The opinion of the court was delivered by: Judge Conner
Malkeet Singh ("Singh"), presently a detainee of the Bureau of Immigration and Customs Enforcement ("ICE"), incarcerated at the Pike County Prison, Lords Valley, Pennsylvania, filed the instant petition for writ of habeas corpus pursuant to 28 U.S.C. §2241 on May 18, 2011. (Doc. 1). Preliminary review of the petition has been undertaken, see R. GOVERNING § 2254 CASES R.1(b) (applicable to petitions under 28 U.S.C. § 2241 in the discretion of the court), and, for the reasons set forth below, the petition will be referred to ICE as a request for review under 8 C.F.R. § 241.13.
Singh, a native and citizen of India, entered the United States as a visitor on October 6, 1998, at New York, New York. (Doc. 1, at 16.) He was convicted of multiple crimes including, Fraudulent Use of Credit Cards, which resulted in his placement in removal proceedings. (Id.) On August 14, 2006, he was granted voluntary departure by an Immigration Judge ("IJ"). (Id.) He has filed "multiple appeals, motions, and/or petitions contesting the IJ's ruling; all have been either dismissed or denied." (Id.) According to Singh, his removal order, which was entered on June 3, 2010, became final on September 27, 2010, at the conclusion of his Bureau of Immigrations Appeal proceeding. (Doc. 1, at ¶ 23.)
ICE first reviewed his custody status on or about November 30, 2010, pursuant to review procedures found at 8 C.F.R. § 241.4. (Doc. 1, at 20.) ICE continued his detention because he presented a threat to society and it was not "clearly evident" that he would appear for removal as required. (Id.) He was further advised that if he was not released or removed from the United States by March 23, 2011, jurisdiction of the custody decision would be transferred to the Headquarters Post Order Detention Unit ("HQPDU"). (Id. at 21.)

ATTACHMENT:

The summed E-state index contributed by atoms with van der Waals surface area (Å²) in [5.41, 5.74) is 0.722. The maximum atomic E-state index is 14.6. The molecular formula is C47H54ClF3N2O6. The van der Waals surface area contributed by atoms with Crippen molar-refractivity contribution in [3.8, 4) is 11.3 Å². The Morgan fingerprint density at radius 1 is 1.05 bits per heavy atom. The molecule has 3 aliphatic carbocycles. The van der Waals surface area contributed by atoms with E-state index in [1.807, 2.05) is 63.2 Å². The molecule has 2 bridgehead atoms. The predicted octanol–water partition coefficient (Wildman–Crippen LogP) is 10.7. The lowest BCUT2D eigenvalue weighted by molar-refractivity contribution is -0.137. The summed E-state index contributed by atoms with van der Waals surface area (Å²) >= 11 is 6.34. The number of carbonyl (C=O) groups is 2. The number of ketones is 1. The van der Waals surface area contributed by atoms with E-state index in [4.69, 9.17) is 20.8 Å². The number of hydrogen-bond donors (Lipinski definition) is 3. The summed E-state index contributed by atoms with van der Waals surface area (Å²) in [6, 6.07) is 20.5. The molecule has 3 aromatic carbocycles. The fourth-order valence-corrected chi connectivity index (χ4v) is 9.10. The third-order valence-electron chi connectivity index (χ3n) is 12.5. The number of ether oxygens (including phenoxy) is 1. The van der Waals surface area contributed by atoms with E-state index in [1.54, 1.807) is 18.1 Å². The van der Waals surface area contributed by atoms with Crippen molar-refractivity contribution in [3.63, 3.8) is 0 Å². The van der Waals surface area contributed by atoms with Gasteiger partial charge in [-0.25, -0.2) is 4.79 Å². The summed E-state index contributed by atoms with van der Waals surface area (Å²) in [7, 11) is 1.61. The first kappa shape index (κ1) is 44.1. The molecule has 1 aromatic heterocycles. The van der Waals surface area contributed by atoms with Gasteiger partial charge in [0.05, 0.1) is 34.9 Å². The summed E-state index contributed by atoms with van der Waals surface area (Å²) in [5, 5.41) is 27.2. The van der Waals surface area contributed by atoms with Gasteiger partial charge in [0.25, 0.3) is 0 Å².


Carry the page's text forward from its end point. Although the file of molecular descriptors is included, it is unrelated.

He was neither released nor removed by March 23, 2011. Consequently, jurisdiction transferred to the Headquarters Case Management Unit ("HQCMU")*fn1 and a second custody review was conducted. On April 4, 2011, a decision to continue custody was issued and he was informed that his removal to India was expected to occur in the reasonably foreseeable future. (Doc. 1, at 16.) He was also informed that the decision "does not preclude him from bringing forth evidence in the future to demonstrate a good reason why [his] removal is unlikely." (Id.)
Singh filed the instant petition seeking relief from "continued unlawful detention." (Doc. 1, at 1.)
Detention, release, and removal of aliens ordered removed is governed by the provisions of 8 U.S.C. § 1231. Under § 1231(a), the Attorney General has ninety days to remove an alien from the United States after his order of removal, during which time detention is mandatory. Section 1231(a)(1)(B) provides the following:
The removal period begins to run on the latest of the following:
(i) The date the order of removal becomes administratively final.
(ii) If the removal order is judicially reviewed and if the court orders a stay of the removal of the alien, the date of the court's final order.
(iii) If the alien is detained or confined (except under an immigration process), the date the alien is released from detention or confinement.
8 U.S.C. §1231. At the conclusion of the ninety-day period, the alien may be held in continued detention, or may be released under continued supervision. 8 U.S.C. §§ 1231(a)(3) & ( 6). The statute "limits an alien's post-removal-period detention to a period reasonably necessary to bring about the alien's removal from the United States. It does not permit indefinite detention." Zadvydas v. Davis, 533 U.S. 678, 689 (2001). "Once removal is no longer reasonably foreseeable, continued detention is no longer authorized by statute." Id. at 699. To ...